Prior to the implementation of the national project, Infor's Vubis Smart was used by the largest portion of the population of Wales (36 percent). Library services that will migrate from Vubis Smart to Symphony include Bridgend Library Service, Caerphilly Library Service, Carmarthenshire Libraries, Ceredigion County Library Service, Neath Port Talbot Library Services, Newport City Library Service, Pembrokeshire Libraries, and the Vale of Glamorgan Library Service. Vubis Smart or its newer V-smart product has remains in use in 25 library services in the United Kingdom serving around 400 individual facilities.
The Alto ILS offered by Capita is currently used in six libraries in Wales that serve 23 percent of its population, including Conwy County Library Service, Gwynedd Library Service, Isle of Anglesey Library Service, Merthyr Tydfil County Library Service, Rhondda Cynon Taff Libraries, and Torfaen Libraries. Alto has not been implemented outside of the United Kingdom, but remains a strong system in that country with implementations in 91 library services with a total of around 1,000 physical branches.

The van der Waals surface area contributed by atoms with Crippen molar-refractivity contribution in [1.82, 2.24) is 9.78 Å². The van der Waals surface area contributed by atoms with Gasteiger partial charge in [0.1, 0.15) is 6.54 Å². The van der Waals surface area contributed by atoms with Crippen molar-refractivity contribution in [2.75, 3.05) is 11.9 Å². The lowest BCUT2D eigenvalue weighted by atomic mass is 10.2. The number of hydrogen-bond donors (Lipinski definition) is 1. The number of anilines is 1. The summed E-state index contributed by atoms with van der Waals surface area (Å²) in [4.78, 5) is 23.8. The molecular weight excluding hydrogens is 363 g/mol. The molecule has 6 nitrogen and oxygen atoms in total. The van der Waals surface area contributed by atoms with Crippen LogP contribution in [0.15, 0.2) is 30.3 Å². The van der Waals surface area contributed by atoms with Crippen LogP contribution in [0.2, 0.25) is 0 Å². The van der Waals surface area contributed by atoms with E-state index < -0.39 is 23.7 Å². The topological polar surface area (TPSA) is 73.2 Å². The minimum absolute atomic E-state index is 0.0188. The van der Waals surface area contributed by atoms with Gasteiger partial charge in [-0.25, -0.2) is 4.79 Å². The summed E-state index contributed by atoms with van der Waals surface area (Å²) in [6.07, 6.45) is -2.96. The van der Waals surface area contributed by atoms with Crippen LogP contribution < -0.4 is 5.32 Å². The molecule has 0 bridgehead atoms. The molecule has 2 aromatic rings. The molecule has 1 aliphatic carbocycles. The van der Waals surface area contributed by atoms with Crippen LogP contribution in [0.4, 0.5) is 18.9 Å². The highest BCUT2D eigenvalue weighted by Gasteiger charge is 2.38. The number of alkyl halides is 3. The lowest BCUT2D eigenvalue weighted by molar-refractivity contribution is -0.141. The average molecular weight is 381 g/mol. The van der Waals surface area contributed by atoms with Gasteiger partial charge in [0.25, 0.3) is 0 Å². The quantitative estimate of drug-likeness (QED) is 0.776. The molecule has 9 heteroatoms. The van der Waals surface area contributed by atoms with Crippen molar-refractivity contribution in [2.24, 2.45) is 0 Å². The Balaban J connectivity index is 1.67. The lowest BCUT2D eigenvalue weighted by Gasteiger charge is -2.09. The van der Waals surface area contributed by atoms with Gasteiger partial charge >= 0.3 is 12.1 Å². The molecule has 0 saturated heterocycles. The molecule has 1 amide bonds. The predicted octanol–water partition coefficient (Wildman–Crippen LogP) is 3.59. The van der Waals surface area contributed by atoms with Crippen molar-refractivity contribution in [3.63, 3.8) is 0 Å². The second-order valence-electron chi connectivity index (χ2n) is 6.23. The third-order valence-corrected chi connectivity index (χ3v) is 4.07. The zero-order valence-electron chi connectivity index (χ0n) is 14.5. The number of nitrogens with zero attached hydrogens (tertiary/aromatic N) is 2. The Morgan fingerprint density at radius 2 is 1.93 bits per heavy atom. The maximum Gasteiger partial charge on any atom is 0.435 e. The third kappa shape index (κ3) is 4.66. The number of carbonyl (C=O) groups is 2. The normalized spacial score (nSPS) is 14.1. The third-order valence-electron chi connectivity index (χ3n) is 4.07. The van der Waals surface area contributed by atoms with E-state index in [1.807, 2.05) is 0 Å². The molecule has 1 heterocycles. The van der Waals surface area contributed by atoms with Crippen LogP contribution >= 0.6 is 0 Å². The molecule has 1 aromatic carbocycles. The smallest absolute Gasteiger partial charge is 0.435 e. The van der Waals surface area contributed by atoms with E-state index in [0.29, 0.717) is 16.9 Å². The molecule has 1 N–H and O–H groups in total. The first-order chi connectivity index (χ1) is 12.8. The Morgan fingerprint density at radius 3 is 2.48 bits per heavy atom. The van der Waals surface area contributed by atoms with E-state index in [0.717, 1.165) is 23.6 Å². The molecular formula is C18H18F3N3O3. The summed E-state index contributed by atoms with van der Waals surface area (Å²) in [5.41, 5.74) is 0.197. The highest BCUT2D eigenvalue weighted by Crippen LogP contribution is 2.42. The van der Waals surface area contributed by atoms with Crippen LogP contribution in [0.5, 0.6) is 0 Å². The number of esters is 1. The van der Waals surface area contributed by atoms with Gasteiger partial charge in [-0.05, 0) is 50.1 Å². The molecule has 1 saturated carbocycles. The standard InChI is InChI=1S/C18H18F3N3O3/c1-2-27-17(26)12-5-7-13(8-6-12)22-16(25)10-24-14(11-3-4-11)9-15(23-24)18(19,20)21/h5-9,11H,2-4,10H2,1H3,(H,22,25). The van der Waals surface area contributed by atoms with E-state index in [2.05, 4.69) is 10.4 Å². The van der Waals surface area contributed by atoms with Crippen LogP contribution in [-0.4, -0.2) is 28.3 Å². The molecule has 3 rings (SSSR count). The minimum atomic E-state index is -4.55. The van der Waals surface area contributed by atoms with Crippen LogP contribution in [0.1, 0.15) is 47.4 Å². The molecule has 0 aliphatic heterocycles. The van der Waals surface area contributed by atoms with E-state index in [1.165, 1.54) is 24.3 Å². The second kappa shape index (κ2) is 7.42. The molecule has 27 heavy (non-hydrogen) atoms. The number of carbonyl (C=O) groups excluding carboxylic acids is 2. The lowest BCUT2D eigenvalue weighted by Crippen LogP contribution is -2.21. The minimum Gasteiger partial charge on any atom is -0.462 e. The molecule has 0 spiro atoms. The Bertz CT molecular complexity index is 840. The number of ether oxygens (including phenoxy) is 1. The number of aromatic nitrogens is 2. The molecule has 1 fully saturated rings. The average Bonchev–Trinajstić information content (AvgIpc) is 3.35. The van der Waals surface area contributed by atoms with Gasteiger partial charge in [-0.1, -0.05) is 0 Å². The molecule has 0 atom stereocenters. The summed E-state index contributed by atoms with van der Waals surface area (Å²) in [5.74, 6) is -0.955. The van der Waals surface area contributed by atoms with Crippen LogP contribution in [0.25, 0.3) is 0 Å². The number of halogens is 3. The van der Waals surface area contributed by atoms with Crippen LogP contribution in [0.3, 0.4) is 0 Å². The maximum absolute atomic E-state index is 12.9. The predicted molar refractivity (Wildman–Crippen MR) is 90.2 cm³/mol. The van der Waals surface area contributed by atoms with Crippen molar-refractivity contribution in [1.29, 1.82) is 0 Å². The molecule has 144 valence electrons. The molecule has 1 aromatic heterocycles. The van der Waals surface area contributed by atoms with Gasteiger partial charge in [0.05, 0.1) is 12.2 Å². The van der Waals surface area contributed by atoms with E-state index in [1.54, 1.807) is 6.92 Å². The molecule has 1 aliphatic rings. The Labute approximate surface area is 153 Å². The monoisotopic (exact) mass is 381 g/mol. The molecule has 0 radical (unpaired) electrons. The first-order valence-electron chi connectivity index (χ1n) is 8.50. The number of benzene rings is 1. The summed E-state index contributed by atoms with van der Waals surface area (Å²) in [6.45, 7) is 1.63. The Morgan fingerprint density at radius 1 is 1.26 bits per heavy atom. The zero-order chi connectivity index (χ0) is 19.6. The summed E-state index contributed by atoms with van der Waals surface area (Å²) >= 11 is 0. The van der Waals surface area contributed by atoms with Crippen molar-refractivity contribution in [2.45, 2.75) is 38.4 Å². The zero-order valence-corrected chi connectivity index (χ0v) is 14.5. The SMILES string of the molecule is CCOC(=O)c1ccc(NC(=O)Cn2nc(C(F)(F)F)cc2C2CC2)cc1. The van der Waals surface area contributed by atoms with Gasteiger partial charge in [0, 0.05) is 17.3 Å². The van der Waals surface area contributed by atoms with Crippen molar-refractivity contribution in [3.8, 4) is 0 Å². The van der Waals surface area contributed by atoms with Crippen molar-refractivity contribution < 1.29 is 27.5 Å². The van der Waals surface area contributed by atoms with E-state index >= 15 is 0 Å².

Axiell Open Galaxy is currently in place in three libraries serving 12 percent of the population of Wales. These include the Denbighshire Library Service, Flintshire County Library Service, and Wrexham County Borough Library. Not counting the Welsh libraries, Open Galaxy is used in 24 library services in the United Kingdom and their 825 individual facilities.
Current Wales National Projects